The increase in equity market volatility preceded the escalation of trade tensions, but now the latter appears to be stymieing attempts to stabilize the former. The equity market was its own dynamics, and last year’s low volatility was an anomaly and payback, as in reversion to mean, is painful.  

Following the list of the specific Chinese goods that would hit with US tariffs for the intellectual property rights violation claims and the list of US goods, China would target, the S&P 500 posted a reversal pattern in the middle of the week. It traded on both sides of the previous day’s range and then closed above the previous day’s high. There was follow-through buying on Thursday, but Trump threat to double down by instructing the US Trade Representative to identify an additional $100 billion of Chinese goods to slap an additional levy threatened fresh escalation and saw stocks unwind their gains.  

Some observers are keen to point out that there are not another $100 billion of US goods imports that China can put a tariff on to match the escalation. But they do not seem to know what to do with that observation. Surely it does not mean game over. They seem confused. Do they hold Chinese officials in such low regard as to assume they can only see the next step? Isn’t it the US that is accused of short-termism compared to China’s long-game?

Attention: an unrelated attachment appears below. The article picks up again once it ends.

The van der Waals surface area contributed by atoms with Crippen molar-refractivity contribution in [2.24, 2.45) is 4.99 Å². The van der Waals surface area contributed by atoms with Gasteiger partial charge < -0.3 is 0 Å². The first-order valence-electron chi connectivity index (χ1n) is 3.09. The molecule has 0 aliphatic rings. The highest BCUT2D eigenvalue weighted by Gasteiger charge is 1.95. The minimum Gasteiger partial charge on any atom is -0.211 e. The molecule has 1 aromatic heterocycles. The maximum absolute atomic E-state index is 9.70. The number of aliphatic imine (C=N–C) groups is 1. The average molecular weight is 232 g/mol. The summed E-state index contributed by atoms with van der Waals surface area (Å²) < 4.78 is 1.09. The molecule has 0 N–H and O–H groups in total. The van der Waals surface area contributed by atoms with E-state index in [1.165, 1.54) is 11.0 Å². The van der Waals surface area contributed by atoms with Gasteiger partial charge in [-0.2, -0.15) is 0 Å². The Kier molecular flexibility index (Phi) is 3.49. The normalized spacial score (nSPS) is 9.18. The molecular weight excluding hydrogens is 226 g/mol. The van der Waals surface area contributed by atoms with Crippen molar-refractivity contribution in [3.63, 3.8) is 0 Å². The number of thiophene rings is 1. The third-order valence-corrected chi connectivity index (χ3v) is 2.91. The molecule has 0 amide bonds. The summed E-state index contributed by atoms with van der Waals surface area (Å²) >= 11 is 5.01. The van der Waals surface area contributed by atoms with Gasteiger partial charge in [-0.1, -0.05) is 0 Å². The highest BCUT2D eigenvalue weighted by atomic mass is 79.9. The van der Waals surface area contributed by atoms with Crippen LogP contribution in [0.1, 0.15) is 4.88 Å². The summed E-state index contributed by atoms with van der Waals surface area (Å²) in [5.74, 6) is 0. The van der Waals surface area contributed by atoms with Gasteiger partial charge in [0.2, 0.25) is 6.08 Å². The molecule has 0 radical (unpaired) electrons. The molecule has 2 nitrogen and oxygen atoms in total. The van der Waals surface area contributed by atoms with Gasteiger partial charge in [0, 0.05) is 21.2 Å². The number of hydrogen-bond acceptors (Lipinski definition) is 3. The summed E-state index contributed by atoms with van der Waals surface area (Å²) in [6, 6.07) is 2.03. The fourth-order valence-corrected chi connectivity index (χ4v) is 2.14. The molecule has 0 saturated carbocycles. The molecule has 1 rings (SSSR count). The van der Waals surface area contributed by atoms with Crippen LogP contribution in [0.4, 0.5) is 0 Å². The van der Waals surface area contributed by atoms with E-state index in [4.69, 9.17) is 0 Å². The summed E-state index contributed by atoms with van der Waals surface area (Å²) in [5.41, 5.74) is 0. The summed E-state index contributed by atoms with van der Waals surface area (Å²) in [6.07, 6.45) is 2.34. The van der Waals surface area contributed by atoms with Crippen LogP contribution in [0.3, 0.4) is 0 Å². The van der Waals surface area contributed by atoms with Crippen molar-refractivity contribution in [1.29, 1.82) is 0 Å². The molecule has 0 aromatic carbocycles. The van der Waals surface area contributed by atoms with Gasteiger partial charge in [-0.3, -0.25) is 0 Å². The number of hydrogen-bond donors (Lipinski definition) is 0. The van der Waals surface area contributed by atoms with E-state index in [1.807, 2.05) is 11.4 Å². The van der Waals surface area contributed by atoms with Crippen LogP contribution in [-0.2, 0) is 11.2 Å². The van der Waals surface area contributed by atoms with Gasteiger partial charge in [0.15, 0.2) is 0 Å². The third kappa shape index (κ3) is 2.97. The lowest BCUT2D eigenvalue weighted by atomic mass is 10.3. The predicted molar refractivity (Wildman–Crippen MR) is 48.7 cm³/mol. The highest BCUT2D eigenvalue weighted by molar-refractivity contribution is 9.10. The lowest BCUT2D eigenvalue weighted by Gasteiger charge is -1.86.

There are many other areas that China can demonstrate its displeasure. Many observers jump to the selling US Treasuries or to depreciate the yuan. However, for numerous reasons these are non-starters, and we encourage investors and policymakers to be content with such answers, and we prepared for other responses.  

A decline in China’s Treasury holdings may not send a clear signal as it takes a while to detect, may not have much impact, and could distract from China’s own reserve and currency strategy.  When China’s Treasury holding fell by $200 billion over a six-month period in 2016,the impact on US yields was not perceptible. China’s actions could simply be lost in the deepest and most liquid market in the world.  

Nothing fails like success. If China broadcast its intentions to sell US Treasuries, it would undermine the value of its substantial portfolio, if it were successful. Also if it were successful in driving up US interest rates, and weakening the US economy, it would be cutting its nose to spite its face as it would undermine its single largest customer. China would also have to redeploy the capital it takes out of the US Treasury market. It would give up significant yield and liquidity to go into German, French, and Japanese bonds. Many talk about a shortage of German paper given the private sector and ECB demand. 

Similarly, many pundits emphasize the risk that China could devalue its currency to offset in whole or in part the effect of US tariff. It is cited as a threat. This too would seem to require a change in China’s strategic decisions about the yuan and macroeconomy. Moreover, in recent months, the only major country to appear to talk down its currency is the United States. It was sufficiently salient that it was also discussed at length at the ECB meeting in February. To be sure, the US quickly walked back like a child who trespassed might.  

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